Just dipping my toes in

  • Platform information:
    • Hardware: raspberry pi 2b
    • OS: flexible
    • Java Runtime Environment: don’t know yet
    • openHAB version: don’t know yet
  • Issue of the topic: Couple of question just to get me started on home automation

Hi all,
I’m just trying to get myself started into home automation, the primary reason is to make the home heating system more efficient. But, while I’m at it, I want to make the system extensible for (eventually) adding lighting, motion detection, gate & door locking & unlocking, security cameras, etc.

So I’m thinking of getting something like the Conbee II zigbee adapter, and connecting just one or two smart TRVs to begin with, and taking it from there once I get that bit figured out.

So my questions are pretty basic, really just looking to learn:

  1. Once I install OpenHAB, will it more-or-less automatically recognize the conbee adapter, and then go on to recognize the TRVs I buy?
  2. Is the Conbee II good for zigbee version 3 and backward compatible with earlier devices?
  3. I’m looking at these TRVs to keep costs down. Does anyone know if they are compatible as they both seem to want their own manufacturer’s hub for pairing.
  4. From what I read, OpenHAB seems to be the most user configurable platform. But is there any specific advantages or disadvantages over e.g. mozilla Things or Home Assistant?
  5. I’ve looked online, but can’t find a tutorial to get me started with these items. Any links or pointers?

Thanks for any help.


I am not sure about Zigbee but one of the reasons I moved here from Home Assistant was due to the better Z-Wave device support. The same Euro Space Engineer is responsible for the Zigbee binding.

@chris should be able to provide good Zigbee suggestions. I do not believe we support Zigbee version 3 but Chris can gove any details.

  1. No, you’ll have a few minor manual steps to take. The adapter plugs into your computer and will appear at a serial port (e.g. /dev/ttyAMA0 on Linux or COM1 on Windows). You’ll have to configure openHAB by creating a Thingand telling it what the path to that serial port it. And then the devices need to be paired with the coordinator. You’ll have to read the manual of the device to see how this is done. Typically you will scan for new Zigbee devices from the openHAB inbox and then you’ll need to perform some operation on the device (e.g. press a button).

  2. It’s hard to say. I don’t know that there are many people on this forum who have experience with all three and you will have a negative bias against HomeAssistant as those users here that do have experience with it have left it for one reason or another. For the most part the decision on which one to use is driven by what devices are supported. Each has their own strengths and weaknesses in that respect. What I can say about Mozilla Things though is it’s more a standard unto itself and less a hub that works with lots of different standards like HA and OH. Their audience is people who want to build their own IoT devices whereas OH and HA’s audience are those who want to integrate IoT devices that use multiple different technologies and standards.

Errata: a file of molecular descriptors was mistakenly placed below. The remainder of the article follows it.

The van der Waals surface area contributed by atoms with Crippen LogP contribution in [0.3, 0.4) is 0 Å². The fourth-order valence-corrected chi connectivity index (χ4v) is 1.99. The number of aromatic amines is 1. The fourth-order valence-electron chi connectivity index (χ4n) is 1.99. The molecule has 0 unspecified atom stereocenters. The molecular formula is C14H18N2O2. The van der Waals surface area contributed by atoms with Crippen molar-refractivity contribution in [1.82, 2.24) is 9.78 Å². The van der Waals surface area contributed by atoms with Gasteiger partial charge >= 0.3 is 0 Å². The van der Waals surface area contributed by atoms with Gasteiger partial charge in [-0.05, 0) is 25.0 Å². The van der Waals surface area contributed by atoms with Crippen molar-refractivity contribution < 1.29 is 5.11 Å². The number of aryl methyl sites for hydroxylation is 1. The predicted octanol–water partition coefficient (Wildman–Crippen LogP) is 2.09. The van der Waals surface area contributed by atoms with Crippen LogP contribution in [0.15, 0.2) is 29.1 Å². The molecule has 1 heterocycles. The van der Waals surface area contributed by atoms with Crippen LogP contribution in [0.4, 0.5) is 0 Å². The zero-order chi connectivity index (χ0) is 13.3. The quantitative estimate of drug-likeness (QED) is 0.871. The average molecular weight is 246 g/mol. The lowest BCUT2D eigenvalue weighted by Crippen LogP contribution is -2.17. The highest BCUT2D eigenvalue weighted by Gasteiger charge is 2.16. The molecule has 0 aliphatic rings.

For OH 2.5 see How to get started (there is no step-by-step tutorial) .

For OH 3 see [wiki] Getting Started with OH3: rewriting the tutorial - 1. Introduction which is currently being moved to the official docs.

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Thanks both for the responses.
One (hopefully) last question if I may, before I go off and start purchasing.
I guess I’ll need a zigbee relay as well - something to open/close the zone’s call-for-heat.
Do you have any recommendations for one?

I looked but couldn’t find something that seemed easily plug-n-play into the existing system (which has zones currently controlled by normal wired wall-mounted thermostat-timers). i.e. just a relay that will close the circuit and send the call-for-heat to open the zone valve, switch on the pump, and activate the boiler.

Thanks again.

Not really. I have some Peanut Plugs around but don’t know it those would work (probably not as they appear to be north america only).

Outside of Zigbee there are lots of options ranging from DIY to Shelly to Zwave. I’m sure there are Zigbee relays though.

But one thing you will learn very quickly with home automation. Plug and play is a myth. It’s always way more work than you expect.

Plug and play is a myth.
:slight_smile: I guess I meant that I can simply replace the existing wall unit that currently does the call-for-heat to activate valve/pump/boiler together.

So I thought some more, and in reality all I need is a zigbee switch that is rated for the required load. So I found this which is rated for 10A (higher than the existing unit’s 8A rating).

So I found this sonoff:

My idea then is a RPi with OH installed, the Conbee II hub, the zigbee TRVs telling the hub that they need heat, and the hub telling the sonoff to activate the boiler etc.

In… principle… it… should… work…???

I don’t see why that won’t work. The devil is in the details though.

Zigbee is an umbrella term for many communication layers. Many devices will work, but some manufacturers tend to implement vendor specific clusters, so not everything might work in OH3.

The Conbee II has a good range and comes with a own deconz REST API: https://dresden-elektronik.github.io/deconz-rest-doc/ This API supports a wide range of devices, see: https://github.com/dresden-elektronik/deconz-rest-plugin/wiki/Supported-Devices

You can use the deconz binding in openhab to access the devices.

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Yes, ZB3 is supported in the binding, so long as the dongle firmware supports it. This generally requires a new Ember with latest firmware (well - not latest, but newish). Note though that most ZB3 devices will work fine with ZHA.

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I stand corrected.